Professional arts organisations are founded mostly in the form of associations that are able to execute their own activities in the Czech Republic (CR). Some of them are supported by grants from the Ministry of Culture. The majority (except for writers’ associations) are financed only on a project basis. The Czech Writers’ Guild and some other associations in the field of literature are rarely financed on an annual basis. There is no special endowment instrument for their support in general and their survival is dependent on the contributions of their members.
There are fifty different professional organisations in the Czech Republic in every branch and area of the arts. A number of new such organisations have been established in recent years – for example, the Czech Association of Festivals, the Association of Independent Theatres, and the Music Managers Forum in the field of non-classical music.
There are also branches of UNESCO’s international NGOs operating in the Czech Republic, such as ITI in theatre, UNIMA in puppetry, and ICOM in the museum sector, etc. These centres largely function as platforms for the particular cultural or professional sphere they are focused on, bringing together representatives of other professional organisations and individuals.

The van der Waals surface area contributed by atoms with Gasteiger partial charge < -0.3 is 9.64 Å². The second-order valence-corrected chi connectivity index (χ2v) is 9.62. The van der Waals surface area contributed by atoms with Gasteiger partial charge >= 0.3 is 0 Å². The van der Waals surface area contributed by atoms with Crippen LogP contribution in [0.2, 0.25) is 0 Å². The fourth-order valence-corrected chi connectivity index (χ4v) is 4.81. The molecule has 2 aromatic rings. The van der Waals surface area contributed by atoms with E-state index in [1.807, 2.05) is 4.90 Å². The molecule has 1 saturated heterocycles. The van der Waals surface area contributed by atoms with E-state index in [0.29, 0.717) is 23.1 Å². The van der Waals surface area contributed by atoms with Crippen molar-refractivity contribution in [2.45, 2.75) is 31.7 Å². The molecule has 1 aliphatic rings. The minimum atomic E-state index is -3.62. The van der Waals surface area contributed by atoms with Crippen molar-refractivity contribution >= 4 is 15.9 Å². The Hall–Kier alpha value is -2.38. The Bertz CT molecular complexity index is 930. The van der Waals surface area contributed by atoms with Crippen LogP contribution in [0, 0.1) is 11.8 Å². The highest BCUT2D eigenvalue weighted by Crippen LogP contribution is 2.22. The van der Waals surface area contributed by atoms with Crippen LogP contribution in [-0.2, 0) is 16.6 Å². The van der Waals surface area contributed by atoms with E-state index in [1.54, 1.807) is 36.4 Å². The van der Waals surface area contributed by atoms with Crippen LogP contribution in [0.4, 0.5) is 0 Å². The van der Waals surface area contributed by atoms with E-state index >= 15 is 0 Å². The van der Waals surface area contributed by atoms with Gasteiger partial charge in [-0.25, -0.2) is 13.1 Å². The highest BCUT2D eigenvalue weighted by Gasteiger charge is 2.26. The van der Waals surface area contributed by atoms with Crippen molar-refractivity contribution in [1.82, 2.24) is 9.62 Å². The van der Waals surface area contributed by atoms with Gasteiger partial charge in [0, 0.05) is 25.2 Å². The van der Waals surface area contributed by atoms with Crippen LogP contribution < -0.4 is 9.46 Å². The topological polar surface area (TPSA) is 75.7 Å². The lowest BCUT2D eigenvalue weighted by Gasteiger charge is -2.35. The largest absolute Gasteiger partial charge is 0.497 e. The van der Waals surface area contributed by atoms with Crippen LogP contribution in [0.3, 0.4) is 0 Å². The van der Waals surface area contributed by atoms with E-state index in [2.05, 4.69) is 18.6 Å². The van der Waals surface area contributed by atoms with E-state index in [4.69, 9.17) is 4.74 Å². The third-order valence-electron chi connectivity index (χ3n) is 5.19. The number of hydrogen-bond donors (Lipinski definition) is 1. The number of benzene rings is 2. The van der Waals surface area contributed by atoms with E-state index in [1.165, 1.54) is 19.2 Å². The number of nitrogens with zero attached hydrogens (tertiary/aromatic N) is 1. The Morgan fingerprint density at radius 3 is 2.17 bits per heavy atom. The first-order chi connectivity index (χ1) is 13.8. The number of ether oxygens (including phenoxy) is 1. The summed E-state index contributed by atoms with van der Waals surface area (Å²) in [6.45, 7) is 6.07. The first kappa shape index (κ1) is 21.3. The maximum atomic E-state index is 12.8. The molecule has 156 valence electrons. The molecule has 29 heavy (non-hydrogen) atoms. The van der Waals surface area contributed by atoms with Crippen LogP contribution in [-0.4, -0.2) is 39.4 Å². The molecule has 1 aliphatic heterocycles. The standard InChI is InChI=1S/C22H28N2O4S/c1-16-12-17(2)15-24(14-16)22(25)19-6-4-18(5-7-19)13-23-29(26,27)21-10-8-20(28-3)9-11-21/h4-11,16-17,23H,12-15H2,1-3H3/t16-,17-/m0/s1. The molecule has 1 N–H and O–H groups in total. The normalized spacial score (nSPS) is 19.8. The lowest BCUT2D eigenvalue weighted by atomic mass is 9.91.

A specific shift occurred in connection with the COVID-19 crisis in terms of how professional artists organise themselves in associations and platforms, as the crisis immediately gave rise to several new professional associations that are largely devoted to the work of cultural advocacy. These include, most notably, the Czech Music Community, the ambition of which is to unite the music industry, which has been rather disunited up to now, and there are also some associations on the regional level, such as the Moravian-Silesian Association for the Culture Sector.
Some professional organisations are also members of what are known as ‘cultural tripartites’ (the state, employers, and professional organisations in the culture sector). These are primarily found in the areas of theatre and classical music.
Although improvements have been observed in recent years in how well organised artists are into professional associations, there remain gaps, and these are especially noticeable in the area of the visual arts. This negatively impacts the ability of visual artists to secure support and protection in their profession.